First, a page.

Bry’s use of this exit slip reveals an important truth of Big Questions– they are very flexible in their application. We saw that flexibility earlier as they were used to frame an entire course and then also to frame specific lessons, as seen in these posts:

Success in teaching through Big Questions requires the development of a fresh routine of thinking, something that must be reinforced continually over time. Maybe the exit slip is a safe entry point to begin the journey!
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Government and Guns Part II:  The Simulation is Over and Here’s What Happened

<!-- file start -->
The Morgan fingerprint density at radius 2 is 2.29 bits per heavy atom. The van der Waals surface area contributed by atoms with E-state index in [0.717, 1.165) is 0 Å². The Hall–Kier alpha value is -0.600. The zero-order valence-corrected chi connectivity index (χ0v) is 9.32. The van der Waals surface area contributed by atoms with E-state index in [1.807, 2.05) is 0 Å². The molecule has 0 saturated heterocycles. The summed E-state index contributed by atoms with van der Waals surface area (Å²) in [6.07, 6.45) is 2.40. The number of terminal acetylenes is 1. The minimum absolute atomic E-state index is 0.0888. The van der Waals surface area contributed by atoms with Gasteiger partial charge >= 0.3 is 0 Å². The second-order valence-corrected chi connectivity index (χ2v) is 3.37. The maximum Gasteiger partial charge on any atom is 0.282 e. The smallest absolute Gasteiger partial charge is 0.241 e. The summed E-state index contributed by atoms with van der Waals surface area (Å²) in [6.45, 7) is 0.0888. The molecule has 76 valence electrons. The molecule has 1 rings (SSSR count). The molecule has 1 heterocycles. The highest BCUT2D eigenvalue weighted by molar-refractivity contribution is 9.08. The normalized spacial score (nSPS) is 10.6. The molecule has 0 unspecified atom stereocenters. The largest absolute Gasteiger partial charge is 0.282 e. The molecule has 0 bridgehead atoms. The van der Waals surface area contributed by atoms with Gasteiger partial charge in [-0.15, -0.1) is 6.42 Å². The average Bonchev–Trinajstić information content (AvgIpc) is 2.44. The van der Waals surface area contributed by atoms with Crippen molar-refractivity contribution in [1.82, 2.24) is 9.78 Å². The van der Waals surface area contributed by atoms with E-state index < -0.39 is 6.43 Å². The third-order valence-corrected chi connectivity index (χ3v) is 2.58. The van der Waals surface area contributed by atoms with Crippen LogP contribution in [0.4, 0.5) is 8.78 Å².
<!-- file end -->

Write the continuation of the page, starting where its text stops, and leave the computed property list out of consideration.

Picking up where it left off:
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The Senate Judiciary Committee Simulation is over. All in all, students did a really stellar job debating the pros and cons of the Concealed Carry Reciprocity Act from the perspective of members of the committee and special interest groups like the NRA, police chief associations and the United States Concealed Carry Association, all of which gave passionate testimony to the committee. I could have done a better job preparing the committee members to integrate knowledge of their states’ demographics into the questions they posed to the special interest groups. Continue reading